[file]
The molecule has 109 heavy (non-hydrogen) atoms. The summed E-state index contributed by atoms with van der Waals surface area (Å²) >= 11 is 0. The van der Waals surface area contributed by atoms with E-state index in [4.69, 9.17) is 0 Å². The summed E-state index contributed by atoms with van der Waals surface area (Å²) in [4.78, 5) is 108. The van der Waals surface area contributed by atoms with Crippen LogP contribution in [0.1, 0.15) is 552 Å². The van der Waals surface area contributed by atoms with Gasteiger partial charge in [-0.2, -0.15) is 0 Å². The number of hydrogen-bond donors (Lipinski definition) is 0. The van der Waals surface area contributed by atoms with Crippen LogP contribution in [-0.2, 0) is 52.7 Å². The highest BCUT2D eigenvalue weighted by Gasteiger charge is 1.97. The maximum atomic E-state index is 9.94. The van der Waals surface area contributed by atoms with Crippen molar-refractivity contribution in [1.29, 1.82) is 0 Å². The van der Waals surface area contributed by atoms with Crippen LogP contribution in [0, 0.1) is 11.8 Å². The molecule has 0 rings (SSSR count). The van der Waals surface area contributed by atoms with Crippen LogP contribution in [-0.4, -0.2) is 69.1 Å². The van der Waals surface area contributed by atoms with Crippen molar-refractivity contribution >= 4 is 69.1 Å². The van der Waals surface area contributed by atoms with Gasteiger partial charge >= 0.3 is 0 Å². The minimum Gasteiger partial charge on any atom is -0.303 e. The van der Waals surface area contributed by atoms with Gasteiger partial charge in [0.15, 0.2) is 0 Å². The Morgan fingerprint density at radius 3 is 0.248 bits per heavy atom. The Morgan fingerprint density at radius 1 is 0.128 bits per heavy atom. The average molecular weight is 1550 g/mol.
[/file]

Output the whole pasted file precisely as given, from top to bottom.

The molecule has 109 heavy (non-hydrogen) atoms. The summed E-state index contributed by atoms with van der Waals surface area (Å²) >= 11 is 0. The van der Waals surface area contributed by atoms with E-state index in [4.69, 9.17) is 0 Å². The summed E-state index contributed by atoms with van der Waals surface area (Å²) in [4.78, 5) is 108. The van der Waals surface area contributed by atoms with Crippen LogP contribution in [0.1, 0.15) is 552 Å². The van der Waals surface area contributed by atoms with Gasteiger partial charge in [-0.2, -0.15) is 0 Å². The number of hydrogen-bond donors (Lipinski definition) is 0. The van der Waals surface area contributed by atoms with Crippen LogP contribution in [-0.2, 0) is 52.7 Å². The highest BCUT2D eigenvalue weighted by Gasteiger charge is 1.97. The maximum atomic E-state index is 9.94. The van der Waals surface area contributed by atoms with Crippen molar-refractivity contribution in [1.29, 1.82) is 0 Å². The van der Waals surface area contributed by atoms with Crippen LogP contribution in [0, 0.1) is 11.8 Å². The molecule has 0 rings (SSSR count). The van der Waals surface area contributed by atoms with Crippen LogP contribution in [-0.4, -0.2) is 69.1 Å². The van der Waals surface area contributed by atoms with Crippen molar-refractivity contribution >= 4 is 69.1 Å². The van der Waals surface area contributed by atoms with Gasteiger partial charge >= 0.3 is 0 Å². The minimum Gasteiger partial charge on any atom is -0.303 e. The van der Waals surface area contributed by atoms with Gasteiger partial charge in [0.15, 0.2) is 0 Å². The Morgan fingerprint density at radius 3 is 0.248 bits per heavy atom. The Morgan fingerprint density at radius 1 is 0.128 bits per heavy atom. The average molecular weight is 1550 g/mol.